In recent years, health experts all over the world believe Asbestos to be one of the most harmful and unsafe products around, which still continues to affect a large population. There are many environment protection institutions and state laws that regulate the use and extraction of asbestos. Known to cause Mesothelioma, Asbestosis and severe personal injuries, asbestos lawsuits have been increasing over the last three decades. As per one report, the legal battle in United States started in late 60’s when first case was filed in Texas, and today it is one of the most predominant in at least eight states.
Industry vs. Plaintiffs
Asbestos and Mesothelioma lawsuits have become synonymous as Mesothelioma is a form of cancer that is only caused by asbestos. In 2002, there was an interim report published by a non-profit research agency that stated there were 600,000 individual claims filed prior to 2000 against the asbestos industry for causing personal injuries. The first asbestos defendant in U.S. was Johns Manville. Today more than 50 manufacturing companies have been named as defendants asbestos lawsuits. Among them are some popular names like Dow Chemical, General Motors, Pfizer, Lockheed Martin, IBM, Kaiser Aluminium, and Viacom.
The impact of the lawsuits and compensation has been so much on the industry that the use of asbestos has been reduced by a considerable extent. However, products and materials, especially used as building materials, are still out there. Also, many manufacturing companies have filed for bankruptcy, primarily due to their liability the affected workers who were exposed to their products.
When workers today are diagnosed with mesothelioma or other asbestos-related diseases, they are sometimes surprised to learn they were exposed to lethal doses of asbestos dust. Workers in foundries, refineries, and power plants may have known that they worked around asbestos, and they can recall dust so thick that they go in for regular checkups to detect asbestos disease. But workers in many other industries — like electricians, carpenters, and car mechanics — were also exposed to asbestos in doses far above OSHA limits. Those workers may not have known that asbestos was in the products they handled every day, and because the workplace seemed relatively clean, they didn’t take precautions to avoid breathing in the dust around them. Those workers were never told that asbestos dust could kill you, even when the dust was so sparse that it was invisible to the naked eye. The workers didn’t know that, but most manufacturers knew it well, at least by the 1960s or early 1970s.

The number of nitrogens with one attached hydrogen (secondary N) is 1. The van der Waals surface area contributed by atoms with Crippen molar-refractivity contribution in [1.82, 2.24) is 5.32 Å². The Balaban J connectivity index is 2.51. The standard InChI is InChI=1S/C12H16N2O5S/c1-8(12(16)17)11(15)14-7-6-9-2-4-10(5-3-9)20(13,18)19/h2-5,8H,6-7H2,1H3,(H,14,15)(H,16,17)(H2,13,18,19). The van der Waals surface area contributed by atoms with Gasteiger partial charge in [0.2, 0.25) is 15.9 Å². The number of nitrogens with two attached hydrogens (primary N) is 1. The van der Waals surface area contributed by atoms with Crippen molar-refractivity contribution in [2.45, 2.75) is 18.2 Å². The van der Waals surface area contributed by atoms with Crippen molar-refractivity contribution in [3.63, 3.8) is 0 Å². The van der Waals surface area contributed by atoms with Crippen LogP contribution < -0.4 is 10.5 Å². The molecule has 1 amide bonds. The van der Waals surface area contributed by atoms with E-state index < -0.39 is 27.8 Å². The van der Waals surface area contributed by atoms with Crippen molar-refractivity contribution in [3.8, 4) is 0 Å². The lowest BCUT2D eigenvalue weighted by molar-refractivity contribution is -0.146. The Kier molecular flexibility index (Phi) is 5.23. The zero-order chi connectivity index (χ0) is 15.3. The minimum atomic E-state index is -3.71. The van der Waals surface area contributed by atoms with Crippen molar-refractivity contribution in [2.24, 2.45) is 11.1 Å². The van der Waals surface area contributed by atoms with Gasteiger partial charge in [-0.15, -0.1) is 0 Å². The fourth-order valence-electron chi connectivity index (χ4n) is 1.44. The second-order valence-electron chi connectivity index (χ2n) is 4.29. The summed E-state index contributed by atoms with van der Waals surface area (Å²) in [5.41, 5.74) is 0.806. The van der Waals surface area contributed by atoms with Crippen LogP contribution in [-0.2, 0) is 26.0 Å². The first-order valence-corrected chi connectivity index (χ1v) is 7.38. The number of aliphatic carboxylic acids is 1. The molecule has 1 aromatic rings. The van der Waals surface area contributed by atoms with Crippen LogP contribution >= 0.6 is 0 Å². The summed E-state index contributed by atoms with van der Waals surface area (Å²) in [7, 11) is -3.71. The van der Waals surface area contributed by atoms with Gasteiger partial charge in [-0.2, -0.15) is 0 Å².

No Ban in United States
It is true that there is no ban on asbestos manufacturing in the United States, whereas in many countries the extraction and manufacturing are strictly banned. There are six types of asbestos material that are commonly found – Chrysotile, Crocidolite, Amosite, Anthophyllite, Tremolite and Actinolyte. All of them have been shown to have a toxic nature and as such have been banned in many countries. However, there are other forms as well which continue to be mined and extracted.
Ban on the use of compounds containing asbestos in United States was for the first time put by U.S. Consumer Product Safety Commission in 1977. In 1989, U.S. Environmental Protection Agency extended the ban to many other products containing asbestos. However the ban was overruled by a New Orleans court two years after and is now limited to the use of few asbestos products only.
Ever increasing Claims and Lawsuits
Asbestos lawsuits have been increasing in the last two decades. It is mainly because asbestos products have reached most of the homes in United States, in one form or the other. Legislation, trusts, civil justice institutions, awareness about asbestos as unsafe material, and a rise in the number of Mesothelioma cases have all added to the filing of asbestos lawsuits.